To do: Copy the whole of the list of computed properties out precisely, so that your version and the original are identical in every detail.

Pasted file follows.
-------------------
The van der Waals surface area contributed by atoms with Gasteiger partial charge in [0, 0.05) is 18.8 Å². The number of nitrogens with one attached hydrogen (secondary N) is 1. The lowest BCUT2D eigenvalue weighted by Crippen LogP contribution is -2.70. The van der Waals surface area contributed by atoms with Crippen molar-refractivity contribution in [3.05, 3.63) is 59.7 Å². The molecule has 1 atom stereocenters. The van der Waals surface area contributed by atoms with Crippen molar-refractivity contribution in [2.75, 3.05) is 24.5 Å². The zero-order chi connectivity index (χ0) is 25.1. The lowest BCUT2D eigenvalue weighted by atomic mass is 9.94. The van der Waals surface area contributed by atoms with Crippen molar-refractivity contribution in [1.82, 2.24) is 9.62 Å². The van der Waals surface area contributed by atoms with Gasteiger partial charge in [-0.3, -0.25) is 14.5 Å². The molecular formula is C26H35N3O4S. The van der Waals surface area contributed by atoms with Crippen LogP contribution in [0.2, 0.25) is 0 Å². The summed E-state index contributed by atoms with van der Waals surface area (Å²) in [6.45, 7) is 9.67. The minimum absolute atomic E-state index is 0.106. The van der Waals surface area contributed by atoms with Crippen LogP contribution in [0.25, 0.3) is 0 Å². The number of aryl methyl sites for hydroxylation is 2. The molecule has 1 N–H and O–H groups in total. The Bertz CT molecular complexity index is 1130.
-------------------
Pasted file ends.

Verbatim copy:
The van der Waals surface area contributed by atoms with Gasteiger partial charge in [0, 0.05) is 18.8 Å². The number of nitrogens with one attached hydrogen (secondary N) is 1. The lowest BCUT2D eigenvalue weighted by Crippen LogP contribution is -2.70. The van der Waals surface area contributed by atoms with Crippen molar-refractivity contribution in [3.05, 3.63) is 59.7 Å². The molecule has 1 atom stereocenters. The van der Waals surface area contributed by atoms with Crippen molar-refractivity contribution in [2.75, 3.05) is 24.5 Å². The zero-order chi connectivity index (χ0) is 25.1. The lowest BCUT2D eigenvalue weighted by atomic mass is 9.94. The van der Waals surface area contributed by atoms with Crippen molar-refractivity contribution in [1.82, 2.24) is 9.62 Å². The van der Waals surface area contributed by atoms with Gasteiger partial charge in [-0.3, -0.25) is 14.5 Å². The molecular formula is C26H35N3O4S. The van der Waals surface area contributed by atoms with Crippen LogP contribution in [0.2, 0.25) is 0 Å². The summed E-state index contributed by atoms with van der Waals surface area (Å²) in [6.45, 7) is 9.67. The minimum absolute atomic E-state index is 0.106. The van der Waals surface area contributed by atoms with Crippen LogP contribution in [0.25, 0.3) is 0 Å². The number of aryl methyl sites for hydroxylation is 2. The molecule has 1 N–H and O–H groups in total. The Bertz CT molecular complexity index is 1130.